Unfortunately the Basel Committee generation of bank regulators, did not base their capital requirements for banks on the possibility of mistakes, but on precisely the same risk models, credit ratings and market intuitions… requiring for instance minimal equity when the perceived risk of default of a borrower seemed minimal. In other words instead of helping to cushion for the mistakes the regulators, with their distortions, increased the probabilities of mistakes being made, and their financial consequences.

Also, the obscene bank bonuses, based on obscene bank profits, are more the product of some obscene low capital requirements, than the product of good banking. If you earn an expected margin of 1 percent lending to Greece, and leveraged that on your capital 62 times, as the banks were explicitly authorized to do, then your expected return on that bank equity would be 62 percent a year… who would not lend to Greece?

The bank regulators, who are the ones most responsible for causing the current financial crisis that is menacing the Western World, need to be paraded down Fifth Avenue and Champs-Élysées wearing cones of shame… and to be barred, for life, from all regulatory activity.

We urgently need regulators who also understand that risk-taking by the banks is like oxygen to our economies, and therefore understand the need for not rewarding any excessive risk-adverseness... so as to also avoid, the so dangerous overcrowding of the ex-ante safe havens.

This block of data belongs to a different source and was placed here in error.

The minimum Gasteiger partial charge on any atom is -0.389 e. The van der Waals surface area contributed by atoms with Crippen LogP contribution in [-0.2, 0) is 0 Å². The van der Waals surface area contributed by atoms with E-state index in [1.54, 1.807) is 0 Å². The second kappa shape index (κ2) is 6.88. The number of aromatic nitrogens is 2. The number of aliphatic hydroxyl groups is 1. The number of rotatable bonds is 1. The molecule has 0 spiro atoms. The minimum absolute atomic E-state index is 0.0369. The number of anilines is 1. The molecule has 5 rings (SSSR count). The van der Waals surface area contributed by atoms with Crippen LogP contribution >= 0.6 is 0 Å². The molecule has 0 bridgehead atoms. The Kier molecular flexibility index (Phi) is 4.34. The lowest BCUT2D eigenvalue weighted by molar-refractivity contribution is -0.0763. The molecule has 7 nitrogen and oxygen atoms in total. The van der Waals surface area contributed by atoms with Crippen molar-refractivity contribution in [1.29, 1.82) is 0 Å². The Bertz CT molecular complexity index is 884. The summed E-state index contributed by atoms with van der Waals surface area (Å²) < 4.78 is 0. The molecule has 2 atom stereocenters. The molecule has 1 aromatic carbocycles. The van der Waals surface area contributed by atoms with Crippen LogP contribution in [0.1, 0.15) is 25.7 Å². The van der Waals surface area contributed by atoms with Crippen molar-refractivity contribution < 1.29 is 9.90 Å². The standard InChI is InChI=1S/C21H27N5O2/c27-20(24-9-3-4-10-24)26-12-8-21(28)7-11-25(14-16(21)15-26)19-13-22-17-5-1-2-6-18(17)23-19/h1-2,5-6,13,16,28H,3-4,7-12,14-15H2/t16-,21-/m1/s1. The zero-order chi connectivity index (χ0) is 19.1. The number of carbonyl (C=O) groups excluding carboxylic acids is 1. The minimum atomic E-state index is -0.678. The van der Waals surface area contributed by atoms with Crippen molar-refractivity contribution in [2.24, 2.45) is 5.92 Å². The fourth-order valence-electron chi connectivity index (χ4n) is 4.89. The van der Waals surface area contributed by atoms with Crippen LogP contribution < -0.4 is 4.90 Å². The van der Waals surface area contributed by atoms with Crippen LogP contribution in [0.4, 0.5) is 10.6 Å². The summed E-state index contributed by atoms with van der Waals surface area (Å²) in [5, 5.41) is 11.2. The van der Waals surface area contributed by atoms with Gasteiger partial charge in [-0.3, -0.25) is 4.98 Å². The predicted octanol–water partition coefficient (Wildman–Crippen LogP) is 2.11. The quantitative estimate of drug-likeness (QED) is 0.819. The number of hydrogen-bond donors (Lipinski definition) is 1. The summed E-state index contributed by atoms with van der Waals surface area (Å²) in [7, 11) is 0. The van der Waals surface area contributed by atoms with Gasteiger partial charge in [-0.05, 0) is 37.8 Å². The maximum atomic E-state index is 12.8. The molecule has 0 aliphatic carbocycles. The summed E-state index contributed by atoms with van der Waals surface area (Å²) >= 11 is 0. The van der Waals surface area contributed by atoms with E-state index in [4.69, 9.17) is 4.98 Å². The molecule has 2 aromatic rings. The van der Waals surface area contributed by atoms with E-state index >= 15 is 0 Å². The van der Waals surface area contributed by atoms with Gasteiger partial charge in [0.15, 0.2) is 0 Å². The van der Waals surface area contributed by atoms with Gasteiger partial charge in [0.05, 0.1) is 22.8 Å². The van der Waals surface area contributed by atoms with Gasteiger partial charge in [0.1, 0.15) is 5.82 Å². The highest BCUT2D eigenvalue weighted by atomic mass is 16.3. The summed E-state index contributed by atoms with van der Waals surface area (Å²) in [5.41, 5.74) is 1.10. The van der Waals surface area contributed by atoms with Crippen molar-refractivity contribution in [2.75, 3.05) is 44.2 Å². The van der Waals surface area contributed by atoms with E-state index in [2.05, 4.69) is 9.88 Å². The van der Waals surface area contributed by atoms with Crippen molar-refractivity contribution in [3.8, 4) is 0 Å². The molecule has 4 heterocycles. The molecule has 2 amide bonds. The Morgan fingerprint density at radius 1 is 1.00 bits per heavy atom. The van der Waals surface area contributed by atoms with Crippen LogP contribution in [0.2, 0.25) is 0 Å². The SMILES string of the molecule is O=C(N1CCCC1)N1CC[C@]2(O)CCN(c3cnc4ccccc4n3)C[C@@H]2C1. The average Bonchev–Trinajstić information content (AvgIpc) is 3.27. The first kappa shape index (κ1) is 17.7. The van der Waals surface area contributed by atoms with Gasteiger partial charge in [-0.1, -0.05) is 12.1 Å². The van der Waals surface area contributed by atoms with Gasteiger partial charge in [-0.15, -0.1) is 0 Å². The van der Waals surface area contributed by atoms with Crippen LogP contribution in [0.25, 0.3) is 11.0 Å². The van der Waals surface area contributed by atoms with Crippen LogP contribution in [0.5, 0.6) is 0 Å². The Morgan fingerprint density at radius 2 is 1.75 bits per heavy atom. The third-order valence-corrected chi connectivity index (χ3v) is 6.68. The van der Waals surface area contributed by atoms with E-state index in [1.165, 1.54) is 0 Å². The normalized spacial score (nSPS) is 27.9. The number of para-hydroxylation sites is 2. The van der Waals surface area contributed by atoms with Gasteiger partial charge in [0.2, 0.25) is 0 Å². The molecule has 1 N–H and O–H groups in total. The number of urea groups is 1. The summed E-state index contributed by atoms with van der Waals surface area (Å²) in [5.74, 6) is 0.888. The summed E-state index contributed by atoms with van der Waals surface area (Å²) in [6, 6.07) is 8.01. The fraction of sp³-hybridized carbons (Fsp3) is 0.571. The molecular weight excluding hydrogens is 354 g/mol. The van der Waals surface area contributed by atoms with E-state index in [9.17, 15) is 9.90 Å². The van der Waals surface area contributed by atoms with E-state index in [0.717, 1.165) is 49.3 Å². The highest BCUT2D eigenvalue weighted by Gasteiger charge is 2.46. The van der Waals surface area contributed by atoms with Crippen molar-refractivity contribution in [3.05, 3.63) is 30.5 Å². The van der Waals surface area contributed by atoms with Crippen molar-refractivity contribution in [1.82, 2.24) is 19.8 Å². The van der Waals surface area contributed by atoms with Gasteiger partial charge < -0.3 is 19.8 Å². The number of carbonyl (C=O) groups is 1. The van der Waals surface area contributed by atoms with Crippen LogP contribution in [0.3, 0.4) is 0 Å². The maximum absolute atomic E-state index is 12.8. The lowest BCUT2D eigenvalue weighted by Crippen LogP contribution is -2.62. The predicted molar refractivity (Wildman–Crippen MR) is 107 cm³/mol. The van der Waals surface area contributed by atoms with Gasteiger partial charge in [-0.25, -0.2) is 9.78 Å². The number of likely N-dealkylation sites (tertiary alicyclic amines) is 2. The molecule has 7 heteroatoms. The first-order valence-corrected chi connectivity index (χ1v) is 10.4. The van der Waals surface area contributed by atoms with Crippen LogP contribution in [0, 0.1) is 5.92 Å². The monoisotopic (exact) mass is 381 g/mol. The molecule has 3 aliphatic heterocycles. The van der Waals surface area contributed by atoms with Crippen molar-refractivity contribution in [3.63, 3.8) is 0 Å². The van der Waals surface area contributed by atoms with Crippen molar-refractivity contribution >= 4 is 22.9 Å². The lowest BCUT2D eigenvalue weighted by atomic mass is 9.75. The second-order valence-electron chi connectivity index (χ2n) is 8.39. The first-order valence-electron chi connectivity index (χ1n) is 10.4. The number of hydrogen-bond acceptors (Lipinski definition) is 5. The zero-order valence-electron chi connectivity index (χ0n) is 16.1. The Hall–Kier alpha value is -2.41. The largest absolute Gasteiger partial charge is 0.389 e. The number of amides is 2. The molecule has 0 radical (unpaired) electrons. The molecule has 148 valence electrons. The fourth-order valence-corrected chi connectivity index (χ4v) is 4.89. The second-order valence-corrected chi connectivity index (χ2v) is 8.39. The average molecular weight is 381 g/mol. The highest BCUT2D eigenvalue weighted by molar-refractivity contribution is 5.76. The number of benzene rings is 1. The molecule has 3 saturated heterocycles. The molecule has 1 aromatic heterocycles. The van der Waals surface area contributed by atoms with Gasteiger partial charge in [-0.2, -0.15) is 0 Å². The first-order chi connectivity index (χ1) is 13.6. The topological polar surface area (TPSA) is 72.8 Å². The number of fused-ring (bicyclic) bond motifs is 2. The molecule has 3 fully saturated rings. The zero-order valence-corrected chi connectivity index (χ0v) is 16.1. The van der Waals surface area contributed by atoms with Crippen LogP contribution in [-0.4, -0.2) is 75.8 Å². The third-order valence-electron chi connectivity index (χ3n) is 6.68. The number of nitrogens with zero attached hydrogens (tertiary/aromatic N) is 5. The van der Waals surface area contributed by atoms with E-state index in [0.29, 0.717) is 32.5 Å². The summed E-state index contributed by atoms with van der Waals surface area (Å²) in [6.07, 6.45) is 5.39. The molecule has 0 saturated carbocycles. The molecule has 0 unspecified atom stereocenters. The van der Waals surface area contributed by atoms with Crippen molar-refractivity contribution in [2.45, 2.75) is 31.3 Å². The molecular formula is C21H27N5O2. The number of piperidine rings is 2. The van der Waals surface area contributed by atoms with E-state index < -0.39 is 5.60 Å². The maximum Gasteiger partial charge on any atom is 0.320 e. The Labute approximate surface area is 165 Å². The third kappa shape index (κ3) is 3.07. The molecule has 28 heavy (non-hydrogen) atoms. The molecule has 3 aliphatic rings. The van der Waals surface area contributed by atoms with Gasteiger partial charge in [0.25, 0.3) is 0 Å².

Here´s a video that explains a fraction of the stupidity of our bank regulations, in an apolitical red and blue! http://bit.ly/mQIHoi

Friday, November 11, 2011

What Niall Ferguson left out

Niall Ferguson in “Civilization: The West and the Rest” argues that the west's ascendancy, is based on six "killer apps": competition, science, democracy, medicine, consumerism and the work ethic. Those are indeed ingredients, but unfortunately he misses the willingness to take risks... the oxygen of development. 

Perhaps he does not remember psalms calling out “God make us daring”… and that is why he fails to understand how the bank regulators, with their stupid nanny-scared capital requirements, based on doubling up the importance of ex-ante perceived credit risks, are now slowly but surely taking the Western World down. 

Ps. Here’s a link to… Who did the eurozone in? http://bit.ly/t3mQe0 and as you will read, it really was the butlers… and here´s also a video that explains a fraction of the stupidity of our bank regulations, in an apolitical red and blue! http://bit.ly/mQIHoi


And here a comment added December 28, 2015 

In 1988, Basel I halted the ascendancy of the Western civilization and, in 2004, Basel II provoked its fast descent.

In the preface of the book Ferguson writes:

"It was about the first decade of the twenty-first century, just as it was drawing to a close, that I really got the point: that we are living through the end of 500 years of Western ascendancy”

Not a bad estimate. The ascendance stopped in 1988, with the Basel Accord, Basel I, when regulators introduced risk weighted capital requirements for banks and decided that the risk weight for sovereigns was zero percent while for the private sector 100 percent; and then a truly fast descent began when in 2004, with Basel II, they split up the private sector with risk weights  that ranged from 20 to 150 percent, depended on the credit ratings.